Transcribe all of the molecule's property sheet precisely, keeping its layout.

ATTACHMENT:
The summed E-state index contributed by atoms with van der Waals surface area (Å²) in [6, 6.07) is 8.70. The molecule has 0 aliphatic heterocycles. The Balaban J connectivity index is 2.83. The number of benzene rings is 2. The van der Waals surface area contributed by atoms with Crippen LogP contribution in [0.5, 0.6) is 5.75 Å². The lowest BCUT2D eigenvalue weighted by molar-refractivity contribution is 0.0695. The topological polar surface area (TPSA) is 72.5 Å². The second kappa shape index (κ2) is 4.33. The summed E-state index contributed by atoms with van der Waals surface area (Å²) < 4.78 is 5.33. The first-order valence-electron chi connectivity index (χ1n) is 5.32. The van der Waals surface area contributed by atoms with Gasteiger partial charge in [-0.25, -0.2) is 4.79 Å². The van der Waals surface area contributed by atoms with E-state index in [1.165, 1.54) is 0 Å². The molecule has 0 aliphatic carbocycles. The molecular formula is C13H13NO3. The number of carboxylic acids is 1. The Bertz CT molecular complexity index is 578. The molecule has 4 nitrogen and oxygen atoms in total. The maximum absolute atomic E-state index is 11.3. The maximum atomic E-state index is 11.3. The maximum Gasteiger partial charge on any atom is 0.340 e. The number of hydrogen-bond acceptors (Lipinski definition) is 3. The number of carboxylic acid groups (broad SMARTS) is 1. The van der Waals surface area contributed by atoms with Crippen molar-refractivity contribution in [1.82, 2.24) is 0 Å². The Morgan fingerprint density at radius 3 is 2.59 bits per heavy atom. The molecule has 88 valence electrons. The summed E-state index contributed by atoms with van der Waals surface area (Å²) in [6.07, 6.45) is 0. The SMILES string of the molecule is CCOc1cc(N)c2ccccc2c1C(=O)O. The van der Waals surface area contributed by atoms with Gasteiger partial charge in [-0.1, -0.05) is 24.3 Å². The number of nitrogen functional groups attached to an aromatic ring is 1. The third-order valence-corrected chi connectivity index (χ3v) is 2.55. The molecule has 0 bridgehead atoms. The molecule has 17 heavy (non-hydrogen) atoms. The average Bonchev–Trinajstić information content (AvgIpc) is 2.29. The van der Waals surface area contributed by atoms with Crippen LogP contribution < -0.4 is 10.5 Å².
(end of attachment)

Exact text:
The summed E-state index contributed by atoms with van der Waals surface area (Å²) in [6, 6.07) is 8.70. The molecule has 0 aliphatic heterocycles. The Balaban J connectivity index is 2.83. The number of benzene rings is 2. The van der Waals surface area contributed by atoms with Crippen LogP contribution in [0.5, 0.6) is 5.75 Å². The lowest BCUT2D eigenvalue weighted by molar-refractivity contribution is 0.0695. The topological polar surface area (TPSA) is 72.5 Å². The second kappa shape index (κ2) is 4.33. The summed E-state index contributed by atoms with van der Waals surface area (Å²) < 4.78 is 5.33. The first-order valence-electron chi connectivity index (χ1n) is 5.32. The van der Waals surface area contributed by atoms with Gasteiger partial charge in [-0.25, -0.2) is 4.79 Å². The van der Waals surface area contributed by atoms with E-state index in [1.165, 1.54) is 0 Å². The molecule has 0 aliphatic carbocycles. The molecular formula is C13H13NO3. The number of carboxylic acids is 1. The Bertz CT molecular complexity index is 578. The molecule has 4 nitrogen and oxygen atoms in total. The maximum absolute atomic E-state index is 11.3. The maximum atomic E-state index is 11.3. The maximum Gasteiger partial charge on any atom is 0.340 e. The number of hydrogen-bond acceptors (Lipinski definition) is 3. The number of carboxylic acid groups (broad SMARTS) is 1. The van der Waals surface area contributed by atoms with Crippen molar-refractivity contribution in [1.82, 2.24) is 0 Å². The Morgan fingerprint density at radius 3 is 2.59 bits per heavy atom. The molecule has 88 valence electrons. The summed E-state index contributed by atoms with van der Waals surface area (Å²) in [6.07, 6.45) is 0. The SMILES string of the molecule is CCOc1cc(N)c2ccccc2c1C(=O)O. The van der Waals surface area contributed by atoms with Gasteiger partial charge in [-0.1, -0.05) is 24.3 Å². The number of nitrogen functional groups attached to an aromatic ring is 1. The third-order valence-corrected chi connectivity index (χ3v) is 2.55. The molecule has 0 bridgehead atoms. The molecule has 17 heavy (non-hydrogen) atoms. The average Bonchev–Trinajstić information content (AvgIpc) is 2.29. The van der Waals surface area contributed by atoms with Crippen LogP contribution < -0.4 is 10.5 Å².